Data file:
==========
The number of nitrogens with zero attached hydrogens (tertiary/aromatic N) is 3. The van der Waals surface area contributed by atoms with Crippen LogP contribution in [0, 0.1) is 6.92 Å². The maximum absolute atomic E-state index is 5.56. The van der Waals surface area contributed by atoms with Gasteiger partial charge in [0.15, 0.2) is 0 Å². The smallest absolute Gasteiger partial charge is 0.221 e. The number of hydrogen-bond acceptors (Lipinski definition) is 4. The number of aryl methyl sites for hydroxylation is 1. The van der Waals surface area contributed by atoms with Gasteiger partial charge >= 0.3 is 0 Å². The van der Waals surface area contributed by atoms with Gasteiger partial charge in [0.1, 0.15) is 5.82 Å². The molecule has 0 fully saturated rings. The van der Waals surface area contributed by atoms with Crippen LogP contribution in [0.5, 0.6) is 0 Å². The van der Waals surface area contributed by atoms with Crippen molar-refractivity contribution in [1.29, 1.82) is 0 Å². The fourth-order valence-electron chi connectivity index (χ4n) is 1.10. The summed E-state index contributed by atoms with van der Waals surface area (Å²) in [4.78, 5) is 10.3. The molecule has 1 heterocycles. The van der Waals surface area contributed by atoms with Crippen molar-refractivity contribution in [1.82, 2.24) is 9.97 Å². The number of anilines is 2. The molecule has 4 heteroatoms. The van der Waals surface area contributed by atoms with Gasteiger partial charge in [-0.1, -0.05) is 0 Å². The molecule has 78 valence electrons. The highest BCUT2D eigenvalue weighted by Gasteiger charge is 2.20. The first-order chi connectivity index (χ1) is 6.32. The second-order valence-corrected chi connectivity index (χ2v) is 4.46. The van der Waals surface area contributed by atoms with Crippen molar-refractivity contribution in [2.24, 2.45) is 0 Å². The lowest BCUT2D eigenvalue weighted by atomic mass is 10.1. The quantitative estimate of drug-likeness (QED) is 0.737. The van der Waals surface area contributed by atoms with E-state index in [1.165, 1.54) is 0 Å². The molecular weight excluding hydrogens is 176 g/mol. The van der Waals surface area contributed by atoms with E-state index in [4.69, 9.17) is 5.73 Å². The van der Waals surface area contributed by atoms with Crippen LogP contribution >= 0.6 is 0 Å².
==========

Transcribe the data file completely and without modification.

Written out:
The number of nitrogens with zero attached hydrogens (tertiary/aromatic N) is 3. The van der Waals surface area contributed by atoms with Crippen LogP contribution in [0, 0.1) is 6.92 Å². The maximum absolute atomic E-state index is 5.56. The van der Waals surface area contributed by atoms with Gasteiger partial charge in [0.15, 0.2) is 0 Å². The smallest absolute Gasteiger partial charge is 0.221 e. The number of hydrogen-bond acceptors (Lipinski definition) is 4. The number of aryl methyl sites for hydroxylation is 1. The van der Waals surface area contributed by atoms with Gasteiger partial charge >= 0.3 is 0 Å². The van der Waals surface area contributed by atoms with Gasteiger partial charge in [0.1, 0.15) is 5.82 Å². The molecule has 0 fully saturated rings. The van der Waals surface area contributed by atoms with Crippen LogP contribution in [0.5, 0.6) is 0 Å². The van der Waals surface area contributed by atoms with Crippen molar-refractivity contribution in [1.29, 1.82) is 0 Å². The fourth-order valence-electron chi connectivity index (χ4n) is 1.10. The summed E-state index contributed by atoms with van der Waals surface area (Å²) in [4.78, 5) is 10.3. The molecule has 1 heterocycles. The van der Waals surface area contributed by atoms with Crippen molar-refractivity contribution in [1.82, 2.24) is 9.97 Å². The number of anilines is 2. The molecule has 4 heteroatoms. The van der Waals surface area contributed by atoms with Gasteiger partial charge in [-0.1, -0.05) is 0 Å². The molecule has 78 valence electrons. The highest BCUT2D eigenvalue weighted by Gasteiger charge is 2.20. The first-order chi connectivity index (χ1) is 6.32. The second-order valence-corrected chi connectivity index (χ2v) is 4.46. The van der Waals surface area contributed by atoms with Crippen molar-refractivity contribution in [2.24, 2.45) is 0 Å². The lowest BCUT2D eigenvalue weighted by atomic mass is 10.1. The quantitative estimate of drug-likeness (QED) is 0.737. The van der Waals surface area contributed by atoms with E-state index in [1.165, 1.54) is 0 Å². The molecular weight excluding hydrogens is 176 g/mol. The van der Waals surface area contributed by atoms with E-state index in [4.69, 9.17) is 5.73 Å². The van der Waals surface area contributed by atoms with Crippen LogP contribution >= 0.6 is 0 Å².